Saurabh Palatkar Saurabh Palatkar - 1 month ago 8
Javascript Question

Optimized way to search an object array based on multiple key-value pairs

I wrote a generic extension method which will return an item which matches all the given search criterion (lookUpArray). Here is the Demo.

/***************************Extension Method****************************/

var utils = {};
// Could create a utility function to do this
utils.searchInArray = function (lookUpArray, caseSensitiveSearch) {
if (!lookUpArray || lookUpArray.length <= 0)
return null;

caseSensitiveSearch = caseSensitiveSearch || false;
var self = this;
var item = null;
for (var index = 0; index < self.length; index++) {
item = self[index];
var exist = true;
for (var i = 0; i < lookUpArray.length; i++) {
if (item[lookUpArray[i].key] === lookUpArray[i].value) {
exist = exist * true;
} else { exist = exist * false; }
}
if (exist)
return item;
};
return exist ? item : null;
};

// or we could create a function on the Array prototype indirectly
Array.prototype.excSearchObjArrayForKeyValue = utils.searchInArray;



/***************************Extension Method****************************/


var inputObjectArray= [
{ emailType: 'primary', id: 1, username: 'saurabh', email: 'test@gmail.com', phone: '123' },
{ emailType: 'additional', id: 2, email: 'test2@gmail.com' },
{ emailType: 'additional', id: 2, email: 'test2@gmail.com', username:'spp' }
];

//Below is the search criterion array. Extension method should return only that object which
//matches complete below lookUpArray
var lookUpArray = [{ key: 'emailType', value: 'additional' }, { key: 'id', value: 2 }];

var result = inputObjectArray.excSearchObjArrayForKeyValue(lookUpArray);
console.log(result);


Is there any possibility to optimize (performance) above searching?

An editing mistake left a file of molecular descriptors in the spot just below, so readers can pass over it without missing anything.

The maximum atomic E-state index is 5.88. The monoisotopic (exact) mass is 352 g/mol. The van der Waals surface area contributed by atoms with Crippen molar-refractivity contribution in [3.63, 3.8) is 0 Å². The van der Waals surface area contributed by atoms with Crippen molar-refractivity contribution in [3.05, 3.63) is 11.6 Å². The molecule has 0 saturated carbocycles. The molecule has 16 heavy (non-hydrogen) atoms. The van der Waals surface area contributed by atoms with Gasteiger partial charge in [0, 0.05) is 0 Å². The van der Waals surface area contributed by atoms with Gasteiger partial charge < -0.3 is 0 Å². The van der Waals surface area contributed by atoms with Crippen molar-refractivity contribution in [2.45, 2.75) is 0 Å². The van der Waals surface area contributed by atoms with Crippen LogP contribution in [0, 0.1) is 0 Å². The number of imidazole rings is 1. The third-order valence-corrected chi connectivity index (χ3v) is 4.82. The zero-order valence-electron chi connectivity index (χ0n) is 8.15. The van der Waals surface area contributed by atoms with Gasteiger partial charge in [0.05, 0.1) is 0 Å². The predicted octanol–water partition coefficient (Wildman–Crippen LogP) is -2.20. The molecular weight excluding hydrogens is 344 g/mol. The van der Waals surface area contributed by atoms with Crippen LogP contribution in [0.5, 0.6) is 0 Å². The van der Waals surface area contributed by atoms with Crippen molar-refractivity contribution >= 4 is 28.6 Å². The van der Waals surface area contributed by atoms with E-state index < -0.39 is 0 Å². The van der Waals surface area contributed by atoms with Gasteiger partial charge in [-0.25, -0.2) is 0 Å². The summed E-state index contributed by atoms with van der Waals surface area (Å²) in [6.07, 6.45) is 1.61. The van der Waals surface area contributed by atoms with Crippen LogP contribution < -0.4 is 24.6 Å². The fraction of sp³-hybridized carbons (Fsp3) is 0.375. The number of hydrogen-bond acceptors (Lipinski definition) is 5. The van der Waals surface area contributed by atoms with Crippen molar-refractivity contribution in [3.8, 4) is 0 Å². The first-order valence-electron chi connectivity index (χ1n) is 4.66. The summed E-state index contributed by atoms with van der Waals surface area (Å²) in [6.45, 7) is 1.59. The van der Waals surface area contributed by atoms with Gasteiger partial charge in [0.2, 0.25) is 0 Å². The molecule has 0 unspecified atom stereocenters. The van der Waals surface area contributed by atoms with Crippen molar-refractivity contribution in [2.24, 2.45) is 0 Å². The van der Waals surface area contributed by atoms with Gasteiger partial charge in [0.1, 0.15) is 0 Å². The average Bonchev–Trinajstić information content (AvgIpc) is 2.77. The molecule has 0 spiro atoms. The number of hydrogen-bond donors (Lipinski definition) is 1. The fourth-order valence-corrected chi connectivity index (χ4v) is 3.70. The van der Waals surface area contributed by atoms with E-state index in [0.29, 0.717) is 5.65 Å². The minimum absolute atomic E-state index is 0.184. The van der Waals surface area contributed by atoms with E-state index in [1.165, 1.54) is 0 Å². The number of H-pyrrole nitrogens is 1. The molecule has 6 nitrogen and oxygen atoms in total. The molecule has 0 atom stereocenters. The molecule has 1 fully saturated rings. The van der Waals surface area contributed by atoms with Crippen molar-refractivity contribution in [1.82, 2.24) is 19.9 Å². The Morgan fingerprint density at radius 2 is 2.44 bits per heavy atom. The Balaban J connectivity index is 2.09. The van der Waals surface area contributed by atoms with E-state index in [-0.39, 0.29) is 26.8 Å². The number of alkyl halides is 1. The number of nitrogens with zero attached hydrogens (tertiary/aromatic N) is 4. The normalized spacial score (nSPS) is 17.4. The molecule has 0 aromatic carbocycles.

Answer

It depends on your use case. If you will be running the search function fairly often (compared to how often the array is modified), and if you have a limited number of possible keys to search across, you might find it worthwhile to create and maintain an index-like structure. Right now your lookup is an O(m*n) operation, where m is the number of keys and n is the number of items in the array. With a proper data structure in place, the lookup could become an O(m) operation instead. Since I'm guessing n is likely to be the bigger number by far, this could make the search scale far more efficiently.

If it doesn't make sense to do that, then you should at least short-circuit your inner loop.

            var self = this;
            for (var index = 0; index < self.length; index++) {
                var item = self[index];
                var matches = true;
                for (var i = 0; i < lookUpArray.length; i++) {
                    var lookUpItem = lookUpArray[i];
                    if (item[lookUpItem.key] !== lookUpItem.value) {
                        matches = false;
                        break;
                    }
                }
                if(matches) {
                    return item;
                }
            };
            return null;

Or, as nnnnnn suggests, you could accomplish the same thing more concisely with a label:

            var self = this;
            outer:
            for (var index = 0; index < self.length; index++) {
                var item = self[index];
                for (var i = 0; i < lookUpArray.length; i++) {
                    var lookUpItem = lookUpArray[i];
                    if (item[lookUpItem.key] !== lookUpItem.value) {
                        continue outer;
                    }
                }
                return item;
            };
            return null;

If you're using ES6, you could even leverage the .find() and .every() functions.

            var self = this;
            return self.find(item => 
                lookUpArray.every(lookUpItem => 
                    item[lookUpItem.key] === lookUpItem.val));

And I would advise against adding this method to the Array prototype. I'd just make it a utility method.